The temple was known as Pa-Sobek in ancient Egyptian, signifying “Sobek’s ownership.” Within Egyptian mythology, Kom Ombo represented the deity associated with water and the Nile’s annual inundations, recognized as the offspring of the goddess Neith. Revered in Crocodilopolis, present-day Faiyum, the hub of the 21st district of Upper Egypt, Kom Ombo was revered as the god of water and fertility.

What are the reasons for building the double temple of Kom Ombo?

The ancient Temple of Kom Ombo was a hospital and depicts ancient Pharaonic games such as “Fencing on the Fence.” The Ptolemies constructed this site to pay homage to two deities: Sobek, known as the “crocodile god,” and “Horus,” also known as the “hawk-headed” Haroeris. Consequently, the complex consists of two adjacent temples dedicated to these revered gods, embodying all the customary elements in traditional ancient Egyptian religious structures.

Stages of building a temple

The Kom Ombo Temple was erected on the remnants of an older “Pir Sobek” structure, translating to the “House of God Sobek.”

The temple’s construction occurred during various periods under different rulers:

  • King Ptolemy V oversaw the temple’s establishment from 180 BC to 205 BC.
  • Many of the temple’s edifices were built between 180 BC and 145 BC during the reign of King Ptolemy VI.
  • King Ptolemy VIII constructed the hall between 169 BC and 116 BC.
  • During the rule of Emperor Tiberius (14 BC to 37 BC), paintings and engravings adorned the walls of the columned halls.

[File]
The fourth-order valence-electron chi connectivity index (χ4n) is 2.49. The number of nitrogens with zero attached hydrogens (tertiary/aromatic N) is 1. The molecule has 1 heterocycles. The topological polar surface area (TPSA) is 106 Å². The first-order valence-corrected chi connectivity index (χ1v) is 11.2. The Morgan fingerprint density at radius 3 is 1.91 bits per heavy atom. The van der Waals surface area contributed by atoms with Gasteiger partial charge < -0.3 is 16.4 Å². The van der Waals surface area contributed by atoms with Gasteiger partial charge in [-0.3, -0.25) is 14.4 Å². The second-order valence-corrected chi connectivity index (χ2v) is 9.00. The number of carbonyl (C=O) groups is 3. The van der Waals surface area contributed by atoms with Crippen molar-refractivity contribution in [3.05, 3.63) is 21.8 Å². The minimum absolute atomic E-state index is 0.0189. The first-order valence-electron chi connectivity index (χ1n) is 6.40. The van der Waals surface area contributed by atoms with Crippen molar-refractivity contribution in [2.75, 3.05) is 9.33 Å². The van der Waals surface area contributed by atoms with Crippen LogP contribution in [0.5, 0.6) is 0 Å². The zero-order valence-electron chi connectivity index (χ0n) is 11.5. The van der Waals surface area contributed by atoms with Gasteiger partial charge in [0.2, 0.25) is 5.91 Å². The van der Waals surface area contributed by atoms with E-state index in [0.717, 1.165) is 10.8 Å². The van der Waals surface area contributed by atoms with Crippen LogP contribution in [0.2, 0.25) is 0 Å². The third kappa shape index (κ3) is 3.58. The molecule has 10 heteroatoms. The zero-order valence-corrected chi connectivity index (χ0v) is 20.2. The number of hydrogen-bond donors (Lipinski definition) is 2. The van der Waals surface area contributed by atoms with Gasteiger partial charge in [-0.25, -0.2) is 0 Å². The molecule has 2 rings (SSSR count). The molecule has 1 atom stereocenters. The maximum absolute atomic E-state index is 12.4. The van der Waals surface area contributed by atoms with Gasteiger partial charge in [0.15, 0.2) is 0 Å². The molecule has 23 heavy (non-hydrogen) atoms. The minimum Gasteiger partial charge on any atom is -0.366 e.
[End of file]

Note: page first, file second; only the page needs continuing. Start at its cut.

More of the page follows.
• Emperor Domitian inscribed his name on the temple between 81 and 96 AD.
  • Efforts to restore and expand the temple persisted until 218 AD when emperors Caracalla, Geta, and Macrinus held power.

Temple of Kom Ombo Architecture

The Kom Ombo Temple, constructed in the traditional style, boasts a distinct division down its center. It features two separate entrances leading to sanctuaries dedicated to Horus and Sobek, honoring each deity. Positioned 45 km north of Aswan, this temple is a favored destination for tourists.

Within its confines is a small pool named “Not Cleopatra’s Bath,” once utilized for crocodile breeding. Noteworthy are two trios of statues housed within the temple: one consists of Sobek, Hathor, and Khons, while the other comprises Horus the Great (Harweris), Ta-Sint-Nofret, and Ba-Nep-Tawi.

Encircled by a substantial wall, the temple encompasses the Sobek Chapel, accessed through two entrances, and the Horus Chapel, accessed through one entrance. The temple’s expansive courtyard, bordered by 16 columns on three sides, bears remnants of eroded columns, retaining only their lower portions due to weathering.

Emperor Tiberius’s palace exhibits Pharaonic script, depicting offerings made by him to the gods. In the courtyard’s center, vestiges of the altar stand, once the resting place of the sacred boat during processions, symbolizing Egypt’s unity as one nation.

Portraits of Emperor Augustus grace Aswan’s temples alongside extensive hieroglyphic inscriptions depicting deities presenting offerings to the emperor. Surrounding the temple courtyard, two large and two small stone doors enclosed by exterior columns adorned with snake carvings holding sun disks create an impressive spectacle.